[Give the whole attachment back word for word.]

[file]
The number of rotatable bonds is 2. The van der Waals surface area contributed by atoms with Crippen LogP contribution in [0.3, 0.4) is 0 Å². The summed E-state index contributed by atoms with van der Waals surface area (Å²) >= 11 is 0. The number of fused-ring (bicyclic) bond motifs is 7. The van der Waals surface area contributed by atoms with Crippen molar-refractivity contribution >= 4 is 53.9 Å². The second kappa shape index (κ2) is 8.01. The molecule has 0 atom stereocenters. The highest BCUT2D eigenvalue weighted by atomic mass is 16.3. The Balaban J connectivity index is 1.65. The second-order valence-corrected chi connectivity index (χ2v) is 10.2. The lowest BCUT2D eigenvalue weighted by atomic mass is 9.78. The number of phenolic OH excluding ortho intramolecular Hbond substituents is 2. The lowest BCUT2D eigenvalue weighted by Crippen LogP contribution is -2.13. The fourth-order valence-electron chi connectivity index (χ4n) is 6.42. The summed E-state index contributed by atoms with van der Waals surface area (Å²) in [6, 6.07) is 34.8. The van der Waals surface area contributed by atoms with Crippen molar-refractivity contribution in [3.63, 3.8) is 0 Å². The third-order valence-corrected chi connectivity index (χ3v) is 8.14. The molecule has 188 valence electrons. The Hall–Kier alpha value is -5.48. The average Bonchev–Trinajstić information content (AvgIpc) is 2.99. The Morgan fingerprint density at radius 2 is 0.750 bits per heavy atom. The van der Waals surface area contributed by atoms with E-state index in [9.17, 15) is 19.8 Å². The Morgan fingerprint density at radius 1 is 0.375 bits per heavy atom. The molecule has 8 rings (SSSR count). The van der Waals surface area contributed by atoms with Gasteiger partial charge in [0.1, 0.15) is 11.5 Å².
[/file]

The number of rotatable bonds is 2. The van der Waals surface area contributed by atoms with Crippen LogP contribution in [0.3, 0.4) is 0 Å². The summed E-state index contributed by atoms with van der Waals surface area (Å²) >= 11 is 0. The number of fused-ring (bicyclic) bond motifs is 7. The van der Waals surface area contributed by atoms with Crippen molar-refractivity contribution >= 4 is 53.9 Å². The second kappa shape index (κ2) is 8.01. The molecule has 0 atom stereocenters. The highest BCUT2D eigenvalue weighted by atomic mass is 16.3. The Balaban J connectivity index is 1.65. The second-order valence-corrected chi connectivity index (χ2v) is 10.2. The lowest BCUT2D eigenvalue weighted by atomic mass is 9.78. The number of phenolic OH excluding ortho intramolecular Hbond substituents is 2. The lowest BCUT2D eigenvalue weighted by Crippen LogP contribution is -2.13. The fourth-order valence-electron chi connectivity index (χ4n) is 6.42. The summed E-state index contributed by atoms with van der Waals surface area (Å²) in [6, 6.07) is 34.8. The van der Waals surface area contributed by atoms with Crippen molar-refractivity contribution in [3.63, 3.8) is 0 Å². The third-order valence-corrected chi connectivity index (χ3v) is 8.14. The molecule has 188 valence electrons. The Hall–Kier alpha value is -5.48. The average Bonchev–Trinajstić information content (AvgIpc) is 2.99. The Morgan fingerprint density at radius 2 is 0.750 bits per heavy atom. The van der Waals surface area contributed by atoms with E-state index in [9.17, 15) is 19.8 Å². The Morgan fingerprint density at radius 1 is 0.375 bits per heavy atom. The molecule has 8 rings (SSSR count). The van der Waals surface area contributed by atoms with Gasteiger partial charge in [0.1, 0.15) is 11.5 Å².